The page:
1636 The Viennese Waltz – Snippet 43

1636 The Viennese Waltz – Snippet 43

****

Some people didn’t want to sign the credit slips and went elsewhere, but all the new businesses that the Sanderlins and Fortneys backed had some up-time or new-time tech that made their production cost less so they were mostly inexpensive. They didn’t lose that many customers. Others decided that it was better to pay cash if they had it. So the new businesses were getting more cash in, but SFIC was still losing money — if you didn’t include the money owed to them. Most of the businesses in Vienna were facing the same problem.

****

One side effect showed itself a month or so after they started giving credit. There were a number of government employees who got paid either spottily or not at all. And quite a few of them had bought clothing, packaged foods, or other products from one or more of the shops that had sprung up near the race track. When Albertus Kappel, one of the “them of Vienna,” decided to shake down SFIC for a large bribe, he ran right into a brick wall. That wall wasn’t the emperor, it was the clerks.

“How did he find out about us?” Gayleen Sanderlin asked.

Barbara Klein grimaced. “It was the IOUs. They all say Sanderlin-Fortney Investment Company.”

“So this guy, one of your customers, came in and told you this . . . just out of the blue?”

“Young Benedictus owes us quite a bit,” Barbara said. “He’s very in love with his own looks.” She grinned. “Very much in love with himself. But he’s not a bad boy and he knows we’ve been treating him fairly. Besides, if we get closed down, where would he get his clothes?”

In the various offices of the city and national government, clerks who owed SFIC money provided warning and back-dated forms documenting that everything had been done by the book. Well, most of it had, but it was impossible to follow all the regulations. Having clerks who owed you money helped when it came to paperwork.

****

“Yes, I know they have an agreement with the emperor,” Albertus Kappel snapped. “But that doesn’t make Race Track Village an imperial city. And it is within the traditional purview of Vienna. Legally, it is no more than a village owned by the emperor and his partners. Not even crown lands, but part of the emperor’s personal holdings. Besides, we have more of the up-timers now.”

“Fine. But the emperor is a part-owner of Race Tra– the village,” Peter Grochen said.

“We will not be asking the emperor for anything. But this Sanderlin-Fortney Investment Company is abusing the emperor’s trust and getting above itself.” Visibly, Albertus got himself under control. “The new emperor is young and perhaps overly enthusiastic about up-time innovations. But he has advisers . . . older, wiser heads . . . that he will listen to. This flaunting of the traditional privileges of ‘Them of Vienna’ has to stop.”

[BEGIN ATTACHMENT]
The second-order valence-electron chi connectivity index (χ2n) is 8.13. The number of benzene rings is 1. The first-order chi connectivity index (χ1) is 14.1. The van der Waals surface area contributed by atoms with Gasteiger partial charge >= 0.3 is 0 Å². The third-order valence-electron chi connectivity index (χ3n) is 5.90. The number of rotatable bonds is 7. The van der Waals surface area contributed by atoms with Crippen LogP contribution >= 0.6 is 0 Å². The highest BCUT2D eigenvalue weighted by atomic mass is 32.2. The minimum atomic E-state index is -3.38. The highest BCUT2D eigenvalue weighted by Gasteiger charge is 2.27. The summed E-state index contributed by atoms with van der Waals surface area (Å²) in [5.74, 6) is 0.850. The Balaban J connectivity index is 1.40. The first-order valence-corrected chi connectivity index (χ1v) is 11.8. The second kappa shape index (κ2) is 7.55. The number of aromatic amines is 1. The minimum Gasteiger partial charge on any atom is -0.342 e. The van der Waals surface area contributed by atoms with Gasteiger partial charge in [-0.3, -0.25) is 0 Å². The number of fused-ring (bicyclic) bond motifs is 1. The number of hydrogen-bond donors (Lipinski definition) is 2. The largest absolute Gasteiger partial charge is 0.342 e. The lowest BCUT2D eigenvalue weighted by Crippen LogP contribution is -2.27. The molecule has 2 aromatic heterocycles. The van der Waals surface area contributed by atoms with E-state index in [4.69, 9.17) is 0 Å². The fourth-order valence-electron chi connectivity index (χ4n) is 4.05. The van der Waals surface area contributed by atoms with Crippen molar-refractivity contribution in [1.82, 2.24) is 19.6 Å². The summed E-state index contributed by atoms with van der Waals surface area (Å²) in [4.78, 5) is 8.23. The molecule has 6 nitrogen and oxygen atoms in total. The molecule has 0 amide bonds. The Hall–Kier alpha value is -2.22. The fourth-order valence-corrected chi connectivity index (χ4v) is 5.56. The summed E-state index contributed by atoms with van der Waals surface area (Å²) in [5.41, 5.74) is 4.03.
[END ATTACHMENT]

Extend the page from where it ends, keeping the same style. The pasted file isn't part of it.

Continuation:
Peter Grochen, who was no more pleased with Race Track City than Albertus — but was rather more leery of imperial whim — left Albertus to it.

****

“The tradition and law has always been that the Hofbefrieten, court merchants, do not pay municipal taxes,” Albertus Kappel granted portentously. “But these are not Hofbefrieten. They haven’t paid the fees the royal court charges for that privilege. Yet they don’t pay the onera that guild artisans and merchants pay, either. Nor have their techniques been approved under the rules of the guilds of Vienna.”

“Perhaps,” Ferdinand III said calmly, “that is because they are not in Vienna.” Ferdinand III was pretty good at saying things calmly when he would prefer to rip someone’s head off. It was part of the job and he had been raised to the work. “Race Track City is located on imperial lands, almost four miles from the city wall.”

It was clear to Ferdinand III that Kappel wasn’t thrilled with how the interview was going, but the jackass went gamely on. “They are within the cities environs, Your Majesty.”

“No, they are not!” Ferdinand III said.

“Your Majesty, while the land is owned by Your Majesty, it is not, in fact, crown lands.”

Ferdinand held out a hand, and into it was placed a document that bore several seals. One of them, in fact, was Albertus Kappel’s own seal. The document acknowledged that the land in question was not legally part of Vienna or its environs. Ferdinand was a little curious about where it had come from, but not very. As it happened, Albertus’ clerk, Benedictus, had handed that document to Albertus Kappel a week before, in a stack of similar documents that Kappel had signed and sealed as a matter of course, without ever looking at the contents of any of them. Ferdinand showed Kappel the document and the seal.

For Albertus Kappel, the interview went downhill from there. Albertus was one of those who held both imperial and city rank, which wasn’t supposed to happen, but did constantly. By the end of the interview, he held neither.